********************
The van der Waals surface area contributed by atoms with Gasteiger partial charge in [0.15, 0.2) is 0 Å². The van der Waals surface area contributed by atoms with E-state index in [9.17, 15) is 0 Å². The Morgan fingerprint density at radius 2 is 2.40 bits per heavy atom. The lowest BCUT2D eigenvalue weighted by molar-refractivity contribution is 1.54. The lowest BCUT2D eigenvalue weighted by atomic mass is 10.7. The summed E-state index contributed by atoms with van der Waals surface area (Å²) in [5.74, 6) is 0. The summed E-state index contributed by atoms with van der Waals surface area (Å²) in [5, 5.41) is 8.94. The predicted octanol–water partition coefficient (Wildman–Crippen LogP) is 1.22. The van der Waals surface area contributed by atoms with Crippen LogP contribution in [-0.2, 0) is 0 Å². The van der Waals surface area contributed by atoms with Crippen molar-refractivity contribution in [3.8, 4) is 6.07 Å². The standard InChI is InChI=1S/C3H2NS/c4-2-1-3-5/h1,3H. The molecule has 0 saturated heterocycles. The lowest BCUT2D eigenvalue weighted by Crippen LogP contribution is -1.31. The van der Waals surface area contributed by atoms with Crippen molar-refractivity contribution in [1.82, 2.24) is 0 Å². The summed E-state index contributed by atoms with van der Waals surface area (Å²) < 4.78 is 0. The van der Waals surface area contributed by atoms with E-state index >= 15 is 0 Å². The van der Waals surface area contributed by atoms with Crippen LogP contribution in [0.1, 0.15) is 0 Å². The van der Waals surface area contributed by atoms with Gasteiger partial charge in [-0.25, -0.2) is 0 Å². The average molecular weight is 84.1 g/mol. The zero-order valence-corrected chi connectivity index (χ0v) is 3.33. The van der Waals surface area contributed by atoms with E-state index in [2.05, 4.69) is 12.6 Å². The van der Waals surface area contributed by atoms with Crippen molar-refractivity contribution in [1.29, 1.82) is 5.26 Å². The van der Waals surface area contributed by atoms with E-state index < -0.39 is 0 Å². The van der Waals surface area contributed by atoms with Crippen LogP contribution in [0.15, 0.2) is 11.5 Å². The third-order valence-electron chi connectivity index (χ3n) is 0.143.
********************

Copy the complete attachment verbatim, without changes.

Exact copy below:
The van der Waals surface area contributed by atoms with Gasteiger partial charge in [0.15, 0.2) is 0 Å². The van der Waals surface area contributed by atoms with E-state index in [9.17, 15) is 0 Å². The Morgan fingerprint density at radius 2 is 2.40 bits per heavy atom. The lowest BCUT2D eigenvalue weighted by molar-refractivity contribution is 1.54. The lowest BCUT2D eigenvalue weighted by atomic mass is 10.7. The summed E-state index contributed by atoms with van der Waals surface area (Å²) in [5.74, 6) is 0. The summed E-state index contributed by atoms with van der Waals surface area (Å²) in [5, 5.41) is 8.94. The predicted octanol–water partition coefficient (Wildman–Crippen LogP) is 1.22. The van der Waals surface area contributed by atoms with Crippen LogP contribution in [-0.2, 0) is 0 Å². The van der Waals surface area contributed by atoms with Crippen molar-refractivity contribution in [3.8, 4) is 6.07 Å². The standard InChI is InChI=1S/C3H2NS/c4-2-1-3-5/h1,3H. The molecule has 0 saturated heterocycles. The lowest BCUT2D eigenvalue weighted by Crippen LogP contribution is -1.31. The van der Waals surface area contributed by atoms with Crippen molar-refractivity contribution in [1.82, 2.24) is 0 Å². The summed E-state index contributed by atoms with van der Waals surface area (Å²) < 4.78 is 0. The van der Waals surface area contributed by atoms with E-state index >= 15 is 0 Å². The van der Waals surface area contributed by atoms with Crippen LogP contribution in [0.1, 0.15) is 0 Å². The van der Waals surface area contributed by atoms with Gasteiger partial charge in [-0.25, -0.2) is 0 Å². The average molecular weight is 84.1 g/mol. The zero-order valence-corrected chi connectivity index (χ0v) is 3.33. The van der Waals surface area contributed by atoms with E-state index in [2.05, 4.69) is 12.6 Å². The van der Waals surface area contributed by atoms with Crippen molar-refractivity contribution in [1.29, 1.82) is 5.26 Å². The van der Waals surface area contributed by atoms with E-state index < -0.39 is 0 Å². The van der Waals surface area contributed by atoms with Crippen LogP contribution in [0.15, 0.2) is 11.5 Å². The third-order valence-electron chi connectivity index (χ3n) is 0.143.